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Former WorldCom Chief Awaits Sentence

Bernard Ebbers, the former chief executive of WorldCom, symbolized an era of corporate malfeasance that drove some of the world’s largest and most venerated companies into ruin.

Convicted by a jury last month of spearheading an $11 billion accounting fraud that led to the biggest bankruptcy in U.S. history, the 63-year-old Ebbers could spend the rest of his life behind bars. He faces up to 85 years in prison.

Attorney General Alberto R. Gonzales called the Ebbers verdict “a triumph of our legal system and the application of our nation’s laws against those who breach them.”

Gilbert Geis, a professor emeritus in the department of criminology, law and society at the University of California, Irvine, says he does not believe Ebbers will spend the rest of his life behind bars. A wild guess: five years.

“Typically speaking, they [wild-collar criminals] get very short sentences, but I think the mood has changed,” Geis says.

Ebbers was credited with transforming Mississippi-based WorldCom into one of the world’s largest telecommunications companies through acquisitions, but maintaining the growth Wall Street expected became harder in the face of falling long-distance prices, stiff competition and other pressures. So WorldCom, under Ebbers, manipulated its financials in an $11 billion fraud, according to the government.

Ebbers, who claimed in testimony he did not have any knowledge about the fraud, had a reputation for being controlling.

He and other former top executives bullied underlings who questioned their tactics and approved multibillion-dollar acquisitions in a matter of hours or minutes without a shred of paper presented to the board of directors, according to two investigative reports released in 2003. The board, according to the reports, functioned as puppets, rather than as watchdogs, not even questioning Ebbers when he secured a $50 million loan through WorldCom to cover personal bank loans that he risked defaulting on as a result of the company’s declining stock price.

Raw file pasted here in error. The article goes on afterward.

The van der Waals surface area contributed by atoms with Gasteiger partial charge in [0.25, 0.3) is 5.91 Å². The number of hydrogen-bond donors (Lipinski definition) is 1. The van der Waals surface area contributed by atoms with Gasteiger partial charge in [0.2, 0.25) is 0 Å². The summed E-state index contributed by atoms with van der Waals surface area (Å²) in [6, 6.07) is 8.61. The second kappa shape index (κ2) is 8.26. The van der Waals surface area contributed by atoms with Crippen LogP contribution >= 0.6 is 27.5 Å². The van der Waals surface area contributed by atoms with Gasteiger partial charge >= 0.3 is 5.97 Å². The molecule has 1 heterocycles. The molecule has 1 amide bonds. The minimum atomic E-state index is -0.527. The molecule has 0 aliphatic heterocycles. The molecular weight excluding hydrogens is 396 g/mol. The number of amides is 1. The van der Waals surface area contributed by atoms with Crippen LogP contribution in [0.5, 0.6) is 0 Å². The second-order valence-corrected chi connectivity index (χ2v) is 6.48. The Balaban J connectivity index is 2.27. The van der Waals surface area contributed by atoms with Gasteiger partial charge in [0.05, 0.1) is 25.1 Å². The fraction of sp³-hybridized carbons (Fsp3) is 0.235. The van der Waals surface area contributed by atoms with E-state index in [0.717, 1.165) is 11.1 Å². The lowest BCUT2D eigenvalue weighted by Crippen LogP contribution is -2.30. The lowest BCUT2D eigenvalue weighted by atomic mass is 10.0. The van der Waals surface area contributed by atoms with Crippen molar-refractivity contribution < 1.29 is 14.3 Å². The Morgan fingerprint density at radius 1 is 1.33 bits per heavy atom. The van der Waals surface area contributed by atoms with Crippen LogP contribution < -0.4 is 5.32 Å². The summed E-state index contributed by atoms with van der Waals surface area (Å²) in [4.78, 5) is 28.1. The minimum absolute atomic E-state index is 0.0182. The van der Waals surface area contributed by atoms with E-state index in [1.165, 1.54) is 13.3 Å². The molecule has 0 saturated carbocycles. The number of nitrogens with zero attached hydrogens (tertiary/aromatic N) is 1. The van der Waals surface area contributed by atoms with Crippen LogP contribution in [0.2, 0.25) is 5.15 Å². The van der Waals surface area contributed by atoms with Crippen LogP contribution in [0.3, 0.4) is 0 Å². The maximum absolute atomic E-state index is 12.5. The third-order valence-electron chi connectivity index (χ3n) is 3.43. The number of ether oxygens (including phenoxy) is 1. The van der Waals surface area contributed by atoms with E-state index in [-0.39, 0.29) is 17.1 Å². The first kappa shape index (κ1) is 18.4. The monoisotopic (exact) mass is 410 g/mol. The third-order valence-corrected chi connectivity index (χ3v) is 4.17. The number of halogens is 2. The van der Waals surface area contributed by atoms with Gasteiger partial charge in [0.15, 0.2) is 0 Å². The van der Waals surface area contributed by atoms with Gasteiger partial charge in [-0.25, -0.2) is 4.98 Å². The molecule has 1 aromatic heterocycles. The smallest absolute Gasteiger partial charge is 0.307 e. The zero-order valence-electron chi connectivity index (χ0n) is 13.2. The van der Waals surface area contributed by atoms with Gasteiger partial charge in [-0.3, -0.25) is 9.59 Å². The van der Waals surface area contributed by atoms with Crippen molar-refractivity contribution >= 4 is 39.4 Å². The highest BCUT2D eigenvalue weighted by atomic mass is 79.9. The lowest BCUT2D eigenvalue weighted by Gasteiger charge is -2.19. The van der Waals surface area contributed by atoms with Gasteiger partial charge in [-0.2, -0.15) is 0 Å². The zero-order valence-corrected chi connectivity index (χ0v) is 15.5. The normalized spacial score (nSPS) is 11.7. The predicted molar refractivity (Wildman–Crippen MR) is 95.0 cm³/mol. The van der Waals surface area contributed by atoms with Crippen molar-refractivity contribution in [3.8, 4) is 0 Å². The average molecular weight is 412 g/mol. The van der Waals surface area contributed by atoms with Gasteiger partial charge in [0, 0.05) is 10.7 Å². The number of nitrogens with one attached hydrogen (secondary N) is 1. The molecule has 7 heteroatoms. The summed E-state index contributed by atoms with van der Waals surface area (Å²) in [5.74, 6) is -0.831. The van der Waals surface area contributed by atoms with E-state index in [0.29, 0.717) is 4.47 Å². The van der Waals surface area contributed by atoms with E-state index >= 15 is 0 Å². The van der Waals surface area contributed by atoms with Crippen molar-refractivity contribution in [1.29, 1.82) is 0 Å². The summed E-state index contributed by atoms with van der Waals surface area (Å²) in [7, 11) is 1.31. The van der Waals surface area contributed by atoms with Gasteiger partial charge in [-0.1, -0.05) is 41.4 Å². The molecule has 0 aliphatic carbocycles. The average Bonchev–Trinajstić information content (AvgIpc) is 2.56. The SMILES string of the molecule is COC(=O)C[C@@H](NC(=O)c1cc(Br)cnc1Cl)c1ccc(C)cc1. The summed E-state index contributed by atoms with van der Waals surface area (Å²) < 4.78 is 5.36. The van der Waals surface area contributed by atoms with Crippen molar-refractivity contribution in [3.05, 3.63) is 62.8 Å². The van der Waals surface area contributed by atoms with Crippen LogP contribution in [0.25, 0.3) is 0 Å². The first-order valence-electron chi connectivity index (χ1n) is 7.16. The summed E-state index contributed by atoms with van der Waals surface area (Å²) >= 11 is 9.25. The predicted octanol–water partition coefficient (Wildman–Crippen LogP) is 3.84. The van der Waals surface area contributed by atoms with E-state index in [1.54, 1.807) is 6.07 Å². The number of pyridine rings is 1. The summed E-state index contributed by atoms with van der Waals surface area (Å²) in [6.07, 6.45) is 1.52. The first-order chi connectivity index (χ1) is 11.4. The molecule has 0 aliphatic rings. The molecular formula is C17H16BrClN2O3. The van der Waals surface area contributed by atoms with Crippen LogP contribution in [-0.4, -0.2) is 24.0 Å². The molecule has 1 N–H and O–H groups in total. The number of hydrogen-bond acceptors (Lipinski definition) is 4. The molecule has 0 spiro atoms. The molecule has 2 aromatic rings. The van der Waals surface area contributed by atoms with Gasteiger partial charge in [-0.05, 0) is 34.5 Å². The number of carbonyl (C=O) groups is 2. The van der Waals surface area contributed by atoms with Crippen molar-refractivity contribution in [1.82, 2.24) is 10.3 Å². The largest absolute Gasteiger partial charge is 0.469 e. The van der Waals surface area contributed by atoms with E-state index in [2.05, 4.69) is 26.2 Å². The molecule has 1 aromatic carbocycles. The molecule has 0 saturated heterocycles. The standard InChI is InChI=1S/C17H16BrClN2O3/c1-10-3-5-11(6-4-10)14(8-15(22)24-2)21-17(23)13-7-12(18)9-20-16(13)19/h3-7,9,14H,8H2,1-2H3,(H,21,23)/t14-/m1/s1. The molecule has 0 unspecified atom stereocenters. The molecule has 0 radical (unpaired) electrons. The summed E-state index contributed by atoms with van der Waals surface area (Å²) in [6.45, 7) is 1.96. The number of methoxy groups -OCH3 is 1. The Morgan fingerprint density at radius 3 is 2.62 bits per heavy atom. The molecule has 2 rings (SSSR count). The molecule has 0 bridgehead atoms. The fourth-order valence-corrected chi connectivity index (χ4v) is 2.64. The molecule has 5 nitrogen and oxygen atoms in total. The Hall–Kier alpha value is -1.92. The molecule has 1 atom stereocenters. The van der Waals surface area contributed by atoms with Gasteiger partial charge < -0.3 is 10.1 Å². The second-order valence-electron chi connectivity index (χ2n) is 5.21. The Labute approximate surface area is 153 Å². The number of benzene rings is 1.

One report detailed how former top brass concealed questionable accounting practices from employees, while scolding and intimidating others. After one employee approached former general accounting director Buford Yates Jr. “for an explanation of a large [accounting] discrepancy,” Yates reportedly berated him and said, “‘Show the numbers to the damn auditors and I’ll throw you out the [expletive] window.'”

The late John Sidgemore took over WorldCom in 2002 after the accounting scandal surfaced and Ebbers quit. Under Sidgemore, WorldCom filed the largest bankruptcy in U.S. history and vowed to restore the public’s trust - but an extraordinary amount of damage could not be undone. Shareholders reportedly saw $180 billion in market value disappear, thousands of people lost their jobs and retirement funds shriveled.

“Twenty thousand people lost their livelihoods because of Ebbers’ greed. Ordinary people lost $600 million from their pension plans because Ebbers did not have enough houses, boats or automobiles,” says Ken Boehm, chairman of the National Legal and Policy Center, in a statement commenting on the Ebbers verdict. “The largest financial fraud in American history didn’t just happen, it resulted from the specific actions of specific individuals, who are now being made accountable.”

Geis says the Ebbers conviction is an encouraging sign for the U.S. government as it prosecutes former executives of another prominent company that fell victim to a record bankruptcy: Enron. The professor says the government has a greater pool of witnesses in the Enron case.

In the Ebbers trial, prosecutors rested their case largely on one witness: former WorldCom CFO Scott Sullivan.

“It became almost like a rape case: “he says, she says” sort of thing,” Geis says. “The government got the jury to believe the witness.”

Now, Ebbers could be going to prison for a long time.


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